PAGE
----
Indermohan MongaExecutive Director, Energy Sciences Network (ESnet)
The size of the digital universe is growing at an exponential rate, with machine-generated data adding significantly to that growth. Data acquisition in its raw form and its transformation through data analysis into insights requires a network infrastructure that makes collection and movement of data from instrument to data center to high-performance computing or cloud a seamless experience. This talk with discuss established design patterns, emerging trends and unsolved problems based on experiences at Energy Sciences Network, the network super-highway supporting big-data science research for Office of Science, Department of Energy.
Indermohan (Inder) S. Monga serves as the Division Director for Scientific Networking Division at Lawrence Berkeley National Lab and Executive Director of Energy Sciences Network, a high-performance network user facility optimized for large-scale science, interconnecting the National Laboratory System in the United States. Under his leadership, the organization also focuses on advancing the science of networking for collaborative and distributed research applications. He contributes to ongoing research projects tackling network programmability, analytics and quality of experience driving convergence between application layer and the network. He currently holds 23 patents and has 20+ years of industry and research experience in telecommunications and data networking. His undergraduate degree in electrical/electronics engineering is from Indian Institute of Technology in Kanpur, India, with graduate studies from Boston University.
Ana HunsingerVice President, Community Engagement at Internet2
Ana Hunsinger, Vice President of Community Engagement will present Internet2’s current and forward-looking vision – one that capitalizes on a rich history of community involvement and work to operate and develop core infrastructure components in support of both the research community and the academy on a national and global scale. Today, Internet2 is entering a new chapter capitalizing on 20 years of success since its initial inception. With a more holistic approach to services and technologies, Hunsinger will focus her talk on how Internet2 is focusing its efforts to support the US research community through joint collaborations and partnerships.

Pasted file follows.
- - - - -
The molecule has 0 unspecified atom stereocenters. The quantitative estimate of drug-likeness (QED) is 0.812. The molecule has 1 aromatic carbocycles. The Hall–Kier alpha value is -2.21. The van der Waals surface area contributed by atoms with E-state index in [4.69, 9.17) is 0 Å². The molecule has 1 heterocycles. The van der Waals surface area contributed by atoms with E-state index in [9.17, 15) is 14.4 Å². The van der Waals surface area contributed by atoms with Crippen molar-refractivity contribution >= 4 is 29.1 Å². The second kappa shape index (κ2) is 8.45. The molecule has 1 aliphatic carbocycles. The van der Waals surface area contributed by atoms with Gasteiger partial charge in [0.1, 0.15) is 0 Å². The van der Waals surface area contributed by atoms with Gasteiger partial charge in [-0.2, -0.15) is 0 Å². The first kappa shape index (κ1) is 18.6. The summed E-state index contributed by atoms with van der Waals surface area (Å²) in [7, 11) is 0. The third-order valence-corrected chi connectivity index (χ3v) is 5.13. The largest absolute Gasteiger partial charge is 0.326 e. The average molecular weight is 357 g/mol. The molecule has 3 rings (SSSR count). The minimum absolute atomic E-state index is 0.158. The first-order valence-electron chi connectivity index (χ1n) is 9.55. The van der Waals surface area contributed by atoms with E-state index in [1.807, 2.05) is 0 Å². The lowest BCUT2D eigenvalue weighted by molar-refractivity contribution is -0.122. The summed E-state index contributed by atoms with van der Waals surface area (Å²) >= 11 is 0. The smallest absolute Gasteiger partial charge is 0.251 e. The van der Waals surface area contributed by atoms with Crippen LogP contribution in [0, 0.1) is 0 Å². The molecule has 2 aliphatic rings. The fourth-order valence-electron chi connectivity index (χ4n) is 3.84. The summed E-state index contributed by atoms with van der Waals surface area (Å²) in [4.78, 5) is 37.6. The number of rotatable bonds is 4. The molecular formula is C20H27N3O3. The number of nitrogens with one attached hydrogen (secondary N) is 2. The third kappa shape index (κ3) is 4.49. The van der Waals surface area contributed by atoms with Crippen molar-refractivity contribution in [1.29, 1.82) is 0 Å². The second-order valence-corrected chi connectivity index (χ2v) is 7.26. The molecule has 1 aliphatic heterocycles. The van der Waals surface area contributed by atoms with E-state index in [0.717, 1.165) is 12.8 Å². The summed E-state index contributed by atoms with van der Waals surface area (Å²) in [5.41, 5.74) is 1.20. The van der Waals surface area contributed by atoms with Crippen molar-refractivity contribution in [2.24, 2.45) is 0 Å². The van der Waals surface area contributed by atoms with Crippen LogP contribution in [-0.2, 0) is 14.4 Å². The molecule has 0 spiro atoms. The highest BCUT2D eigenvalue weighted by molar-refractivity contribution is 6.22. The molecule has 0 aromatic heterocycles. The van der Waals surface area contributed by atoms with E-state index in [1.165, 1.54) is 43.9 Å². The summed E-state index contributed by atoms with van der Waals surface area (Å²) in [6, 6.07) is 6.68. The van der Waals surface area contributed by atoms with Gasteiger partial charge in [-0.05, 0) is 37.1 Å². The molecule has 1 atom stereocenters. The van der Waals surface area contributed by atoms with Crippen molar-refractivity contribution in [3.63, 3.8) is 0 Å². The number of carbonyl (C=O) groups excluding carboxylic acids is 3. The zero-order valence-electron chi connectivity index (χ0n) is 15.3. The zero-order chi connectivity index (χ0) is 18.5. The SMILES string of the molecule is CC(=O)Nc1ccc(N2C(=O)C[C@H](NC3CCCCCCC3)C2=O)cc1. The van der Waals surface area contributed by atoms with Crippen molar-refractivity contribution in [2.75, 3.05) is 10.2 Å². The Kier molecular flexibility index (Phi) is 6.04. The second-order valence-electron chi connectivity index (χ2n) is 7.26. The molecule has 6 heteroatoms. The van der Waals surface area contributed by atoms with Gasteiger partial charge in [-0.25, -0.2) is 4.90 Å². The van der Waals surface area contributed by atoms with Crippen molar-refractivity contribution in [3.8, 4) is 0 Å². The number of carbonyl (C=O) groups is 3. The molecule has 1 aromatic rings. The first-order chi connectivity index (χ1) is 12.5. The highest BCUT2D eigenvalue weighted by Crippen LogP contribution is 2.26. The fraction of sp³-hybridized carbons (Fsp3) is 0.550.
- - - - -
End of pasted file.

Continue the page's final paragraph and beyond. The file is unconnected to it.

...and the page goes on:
Beyond these collaborative efforts, Internet2 also provides critical infrastructure in support of the US research and education community. These elements include a high-performance research and education data network, richly interconnected globally, the InCommon trusted global cross-institutional identity and access management federation and key partnerships with commercial cloud service providers. This unique combination of physical infrastructure components and human networking enable Internet2, along with other global NREN’s, to be better positioned to tackle the next evolution of scientific, research and educational challenges together.
Ana Hunsinger, Vice President, Community Engagement at Internet2, has executive management responsibilities for Internet2’s membership and engagement programs to support Internet2’s higher education, affiliates and industry members. She also oversees research engagement and international engagement as well as community events and communications. Ana and her staff work closely with Internet2 staff in other areas to support programmatic goals and recurring proactive interaction with the Internet2 member community. As part of community engagement, Ana also leads efforts within Internet2 and the broader R&E community to increase diversity and inclusivity and more meaningful participation of women in IT.